President Moon Jae-in said Friday military cooperation with the United States and Japan is needed to rein in the rising threat from North Korea but was skeptical over elevating it to a trilateral defense alliance.
"South Korea-U.S. military cooperation as well as Japan has become important, but the cooperation is aimed at countering North Korea's nuclear and missile provocations," Moon said an interview with Singapore's Channel NewsAsia at his office. "But I don't think it is appropriate to develop the cooperation to a level of (trilateral) military alliance."
Japan has increasingly sought a bigger international role in global military conflicts in recent years against China's growing assertiveness in Asia. Prime Minister Shinzo Abe is reconsidering its traditionally pacifist stance on defense in the face of threats from Pyongyang, which has shot two missiles over Japanese territory in the recent months.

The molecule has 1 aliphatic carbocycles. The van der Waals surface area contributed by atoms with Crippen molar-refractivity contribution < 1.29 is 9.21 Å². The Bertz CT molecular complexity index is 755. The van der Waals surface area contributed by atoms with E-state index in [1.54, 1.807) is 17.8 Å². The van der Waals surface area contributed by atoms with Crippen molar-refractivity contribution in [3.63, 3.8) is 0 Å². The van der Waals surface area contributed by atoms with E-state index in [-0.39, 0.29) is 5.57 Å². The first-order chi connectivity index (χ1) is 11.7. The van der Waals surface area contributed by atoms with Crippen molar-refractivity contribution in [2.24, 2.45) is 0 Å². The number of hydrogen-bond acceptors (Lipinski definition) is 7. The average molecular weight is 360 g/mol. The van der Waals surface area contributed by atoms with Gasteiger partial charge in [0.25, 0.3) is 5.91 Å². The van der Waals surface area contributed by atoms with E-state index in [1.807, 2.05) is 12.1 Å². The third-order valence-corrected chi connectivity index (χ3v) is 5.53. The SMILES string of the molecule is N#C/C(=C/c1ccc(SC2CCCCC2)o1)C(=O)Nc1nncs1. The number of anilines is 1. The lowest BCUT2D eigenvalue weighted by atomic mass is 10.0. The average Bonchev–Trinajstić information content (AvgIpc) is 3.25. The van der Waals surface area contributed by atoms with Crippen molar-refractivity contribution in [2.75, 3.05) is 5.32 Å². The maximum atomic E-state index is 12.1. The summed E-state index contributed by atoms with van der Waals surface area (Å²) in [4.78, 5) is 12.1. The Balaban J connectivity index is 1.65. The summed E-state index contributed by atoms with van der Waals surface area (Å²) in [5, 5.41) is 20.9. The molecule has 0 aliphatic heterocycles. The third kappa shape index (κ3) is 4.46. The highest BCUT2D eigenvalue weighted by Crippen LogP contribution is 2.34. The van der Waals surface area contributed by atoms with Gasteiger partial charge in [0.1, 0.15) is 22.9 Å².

"If Japan uses a nuclear-armed North Korea as an excuse for its military expansion, it would not be appropriate for ASEAN nations as well."
While valuing the 67-year-old alliance with the U.S., Moon vowed to step up diplomatic efforts with China to peacefully resolve North Korean problems through dialogue.
"I will pursue balanced diplomacy by honoring relations with the U.S. and having a closer relationship with China at the same time," he said.
Moon said he hopes to see U.S. President Donald Trump's visit to Seoul next week ease military tension on the Korean Peninsula and provide a "breakthrough" in inter-Korean relations. (Yonhap)
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